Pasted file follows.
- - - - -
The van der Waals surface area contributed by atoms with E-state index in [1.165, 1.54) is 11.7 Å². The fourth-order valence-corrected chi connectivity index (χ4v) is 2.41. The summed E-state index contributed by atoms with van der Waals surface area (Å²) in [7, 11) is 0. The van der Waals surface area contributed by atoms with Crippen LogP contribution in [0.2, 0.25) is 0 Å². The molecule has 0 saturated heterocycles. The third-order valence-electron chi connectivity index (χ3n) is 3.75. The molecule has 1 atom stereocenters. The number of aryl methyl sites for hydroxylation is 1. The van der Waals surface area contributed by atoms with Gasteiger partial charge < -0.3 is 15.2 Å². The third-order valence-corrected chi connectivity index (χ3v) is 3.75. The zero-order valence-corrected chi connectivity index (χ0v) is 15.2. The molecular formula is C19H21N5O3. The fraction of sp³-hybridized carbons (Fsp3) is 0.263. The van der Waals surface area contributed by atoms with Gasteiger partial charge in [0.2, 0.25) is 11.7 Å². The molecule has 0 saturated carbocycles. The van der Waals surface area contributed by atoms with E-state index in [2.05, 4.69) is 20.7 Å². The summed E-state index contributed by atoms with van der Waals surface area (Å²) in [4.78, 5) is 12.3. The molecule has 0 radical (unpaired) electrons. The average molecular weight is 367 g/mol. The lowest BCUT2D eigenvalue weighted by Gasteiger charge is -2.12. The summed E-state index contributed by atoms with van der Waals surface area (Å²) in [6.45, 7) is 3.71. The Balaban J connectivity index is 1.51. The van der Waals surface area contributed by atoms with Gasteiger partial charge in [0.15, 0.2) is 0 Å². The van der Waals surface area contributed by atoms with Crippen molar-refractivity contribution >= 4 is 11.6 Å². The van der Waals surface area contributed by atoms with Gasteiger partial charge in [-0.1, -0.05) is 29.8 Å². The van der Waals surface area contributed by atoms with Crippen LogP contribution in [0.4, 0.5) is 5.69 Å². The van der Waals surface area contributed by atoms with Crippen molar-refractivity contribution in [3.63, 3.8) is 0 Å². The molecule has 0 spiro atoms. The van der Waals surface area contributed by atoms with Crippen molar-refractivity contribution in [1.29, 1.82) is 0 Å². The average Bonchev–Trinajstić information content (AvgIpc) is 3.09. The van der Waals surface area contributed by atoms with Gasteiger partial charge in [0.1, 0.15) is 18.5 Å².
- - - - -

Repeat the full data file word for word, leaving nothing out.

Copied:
The van der Waals surface area contributed by atoms with E-state index in [1.165, 1.54) is 11.7 Å². The fourth-order valence-corrected chi connectivity index (χ4v) is 2.41. The summed E-state index contributed by atoms with van der Waals surface area (Å²) in [7, 11) is 0. The van der Waals surface area contributed by atoms with Crippen LogP contribution in [0.2, 0.25) is 0 Å². The molecule has 0 saturated heterocycles. The third-order valence-electron chi connectivity index (χ3n) is 3.75. The molecule has 1 atom stereocenters. The number of aryl methyl sites for hydroxylation is 1. The van der Waals surface area contributed by atoms with Gasteiger partial charge < -0.3 is 15.2 Å². The third-order valence-corrected chi connectivity index (χ3v) is 3.75. The zero-order valence-corrected chi connectivity index (χ0v) is 15.2. The molecular formula is C19H21N5O3. The fraction of sp³-hybridized carbons (Fsp3) is 0.263. The van der Waals surface area contributed by atoms with Gasteiger partial charge in [0.2, 0.25) is 11.7 Å². The molecule has 0 saturated carbocycles. The van der Waals surface area contributed by atoms with E-state index in [2.05, 4.69) is 20.7 Å². The summed E-state index contributed by atoms with van der Waals surface area (Å²) in [4.78, 5) is 12.3. The molecule has 0 radical (unpaired) electrons. The average molecular weight is 367 g/mol. The lowest BCUT2D eigenvalue weighted by Gasteiger charge is -2.12. The summed E-state index contributed by atoms with van der Waals surface area (Å²) in [6.45, 7) is 3.71. The Balaban J connectivity index is 1.51. The van der Waals surface area contributed by atoms with Gasteiger partial charge in [0.15, 0.2) is 0 Å². The van der Waals surface area contributed by atoms with Crippen molar-refractivity contribution >= 4 is 11.6 Å². The van der Waals surface area contributed by atoms with Gasteiger partial charge in [-0.1, -0.05) is 29.8 Å². The van der Waals surface area contributed by atoms with Crippen LogP contribution in [0.4, 0.5) is 5.69 Å². The van der Waals surface area contributed by atoms with Crippen molar-refractivity contribution in [3.63, 3.8) is 0 Å². The molecule has 0 spiro atoms. The van der Waals surface area contributed by atoms with Crippen molar-refractivity contribution in [1.29, 1.82) is 0 Å². The average Bonchev–Trinajstić information content (AvgIpc) is 3.09. The van der Waals surface area contributed by atoms with Gasteiger partial charge in [0.1, 0.15) is 18.5 Å².